Politics And Law In The UK And The USA

Gold scales of justice and books on grey background

Winston Churchill described the relationship between the UK and the US as a special relationship. In deed, both countries have had amicable and cordial relationship despite the Atlantic divide. However, key players in the political and legal field have been keen to explore the sharp differences on their political and legal systems.

Differences Between Politics and Law in the US and UK
One of the most profound differences between the two countries is the question of having a constitution or lack of it thereof. On one hand, the US has a very clear constitution just like most countries in the world. Its constitution is so rigid that its almost impossible to change. On the other hand, the UK does not have anything by the name the constitution. On the contrary, it is governed by various constitutional provisions that are scattered in the various parts of the Acts of Parliament. In addition to that, the UK legislature can change any provision with a simple majority.

The political system in the US is characterized by a presidential system and a directly-elected president. However, an American president may find it difficult to push legislation due to a tight opposition and a strong lobby group. For example, president Barrack Obama did not push the healthcare reforms easily. Also, by his own admission, he was frustrated in his efforts to bring about gun laws reforms. On the other hand, the UK has a parliamentary system. The British Prime Minister can easily push legislation due to the fact that he or she has a strong support of the majority in the House of Commons.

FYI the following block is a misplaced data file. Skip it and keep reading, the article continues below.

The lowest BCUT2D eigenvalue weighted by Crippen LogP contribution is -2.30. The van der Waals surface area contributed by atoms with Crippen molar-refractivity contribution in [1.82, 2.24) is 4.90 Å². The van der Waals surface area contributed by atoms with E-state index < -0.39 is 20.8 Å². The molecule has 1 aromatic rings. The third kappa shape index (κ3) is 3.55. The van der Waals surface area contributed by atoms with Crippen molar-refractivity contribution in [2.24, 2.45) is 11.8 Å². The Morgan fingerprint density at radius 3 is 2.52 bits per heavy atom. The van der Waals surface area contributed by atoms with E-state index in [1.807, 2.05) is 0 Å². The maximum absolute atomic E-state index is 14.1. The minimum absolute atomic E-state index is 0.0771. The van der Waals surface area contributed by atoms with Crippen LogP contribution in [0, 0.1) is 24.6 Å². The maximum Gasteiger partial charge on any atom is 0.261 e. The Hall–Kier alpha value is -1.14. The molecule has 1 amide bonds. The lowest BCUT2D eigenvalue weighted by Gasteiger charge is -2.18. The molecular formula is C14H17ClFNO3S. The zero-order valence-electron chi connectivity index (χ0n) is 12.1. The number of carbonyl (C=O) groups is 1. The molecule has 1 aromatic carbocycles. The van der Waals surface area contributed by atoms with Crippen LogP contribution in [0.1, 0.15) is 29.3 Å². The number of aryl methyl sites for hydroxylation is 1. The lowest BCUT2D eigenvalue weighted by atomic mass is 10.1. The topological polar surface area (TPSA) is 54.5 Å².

In the US, anyone running for office will often want to show his or her record of patriotism. For example, John McCain was a prisoner of war in North Vietnam. He was badly wounded and would live in imprisonment for long. When he came back to the US, such deeds of patriotism made him a celebrity of some kind. In the UK, there is a long-held assumption that anyone running for office already has patriotism, both implicit and explicit.

In the US, it is not uncommon to mention God in speeches. For example, the phrases “God Bless America” and “In God We Trust” are common phrases. In the UK, the political landscape does not have any mention of God.

The differences between the UK and the US as far as the political and legal landscape is concerned does not affect the relationship of the duo. However, appreciating that there are major differences (and the likelihood that those differences are there to stay) will lead to a better cooperation and bridging the cultural divide.